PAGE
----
Because of financial constraints, the Glenn E. Dyer Detention Facility in Oakland closed in June, causing its inmates to be transferred nearly 30 miles to the Santa Rita Jail in Dublin, according to Alameda County Sheriff’s Office spokesperson Sgt. Ray Kelley.
Though the decision to close the facility was officially made in April, its closure had been discussed for years. The change is also poised to benefit inmates, as the Dublin facility is better equipped with medical, technological and legal resources, according to Kelley.
Santa Rita Jail is also known to provide its inmates with better access to medical care and local courts, including the East County Hall of Justice. Kelley added that Santa Rita is also home to better education programs and is more technologically advanced, using solar power for more than half of its daily electrical needs.
Kelley added that despite the benefits, the commute to Santa Rita Jail is longer for both officers and visitors.
“It takes time to transport people out to Dublin, especially during commute hours,” Kelley said. “It takes officers off the street.”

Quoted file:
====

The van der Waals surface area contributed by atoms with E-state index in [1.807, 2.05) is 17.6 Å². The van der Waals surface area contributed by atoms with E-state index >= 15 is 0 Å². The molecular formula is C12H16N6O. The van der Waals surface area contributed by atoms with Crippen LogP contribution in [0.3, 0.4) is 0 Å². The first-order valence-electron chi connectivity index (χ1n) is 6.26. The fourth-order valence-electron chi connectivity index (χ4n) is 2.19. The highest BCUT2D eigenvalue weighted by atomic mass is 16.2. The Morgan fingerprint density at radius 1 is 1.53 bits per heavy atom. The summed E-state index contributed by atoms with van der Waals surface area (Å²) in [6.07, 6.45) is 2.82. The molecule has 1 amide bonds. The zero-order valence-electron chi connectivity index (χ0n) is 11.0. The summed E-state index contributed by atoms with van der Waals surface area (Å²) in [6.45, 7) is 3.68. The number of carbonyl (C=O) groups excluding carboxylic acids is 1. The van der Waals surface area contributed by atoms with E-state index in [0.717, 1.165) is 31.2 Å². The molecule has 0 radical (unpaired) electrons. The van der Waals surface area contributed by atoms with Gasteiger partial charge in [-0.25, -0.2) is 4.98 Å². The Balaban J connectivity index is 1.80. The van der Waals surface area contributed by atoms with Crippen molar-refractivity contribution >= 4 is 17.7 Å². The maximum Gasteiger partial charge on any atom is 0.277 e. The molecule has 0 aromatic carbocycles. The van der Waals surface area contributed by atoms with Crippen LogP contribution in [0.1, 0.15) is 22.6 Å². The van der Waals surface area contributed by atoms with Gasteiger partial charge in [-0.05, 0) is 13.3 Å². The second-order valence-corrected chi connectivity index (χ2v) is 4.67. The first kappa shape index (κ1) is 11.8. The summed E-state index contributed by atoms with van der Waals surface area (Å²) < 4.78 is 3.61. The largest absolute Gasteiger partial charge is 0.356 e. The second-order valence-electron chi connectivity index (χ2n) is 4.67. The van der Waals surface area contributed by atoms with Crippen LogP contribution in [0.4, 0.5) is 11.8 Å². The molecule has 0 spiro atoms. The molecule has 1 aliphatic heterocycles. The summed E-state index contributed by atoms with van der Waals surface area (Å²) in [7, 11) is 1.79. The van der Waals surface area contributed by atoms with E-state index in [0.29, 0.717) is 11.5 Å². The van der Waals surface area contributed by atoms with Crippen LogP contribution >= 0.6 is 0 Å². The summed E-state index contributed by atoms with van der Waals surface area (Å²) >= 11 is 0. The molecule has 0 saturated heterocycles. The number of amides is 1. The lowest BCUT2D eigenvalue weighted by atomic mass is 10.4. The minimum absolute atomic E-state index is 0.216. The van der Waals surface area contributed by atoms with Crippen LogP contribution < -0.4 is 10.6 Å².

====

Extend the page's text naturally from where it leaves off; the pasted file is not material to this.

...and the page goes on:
Santa Rita is equipped to hold about 4,000 inmates and is the third-largest detention facility in California, according to the Alameda County Sheriff’s Office website. Despite its high capacity, the facility has historically housed about 2,000 inmates.
When the Glenn E. Dyer facility was active, it was also at half capacity, typically holding about 400 inmates.
“(We) had to look at the fact that we had a county jail sitting at half capacity, (and we were) trying to manage two facilities both at half capacity,” Kelley said.
Despite the benefits of moving the facility, the distance has raised some concerns among both police officers and visitors.
According to Kelley, a trip to the Santa Rita facility is often prolonged by traffic, which could make a 30-minute drive “take two hours.”
Berkeley Police Department spokesperson Officer Byron White added that Glenn Dyer’s closing will have “minimal impact on individual BPD patrol officers,” as BPD has its own jail facility that can hold detainees for a few days.
However, local police agencies that do not have a temporary jail facility may have to rely on the BPD’s facility, White added in an email.
The BPD facility has previously assisted the BART Police Department, UCPD, the California Department of Corrections and Rehabilitation, California Highway Patrol and the Emeryville Police Department. Law enforcement agencies that have not used BPD’s facility will now have to rely on it, according to White.
“All in all, since this has been in effect … we’ve all adapted and adjusted,” Kelley said.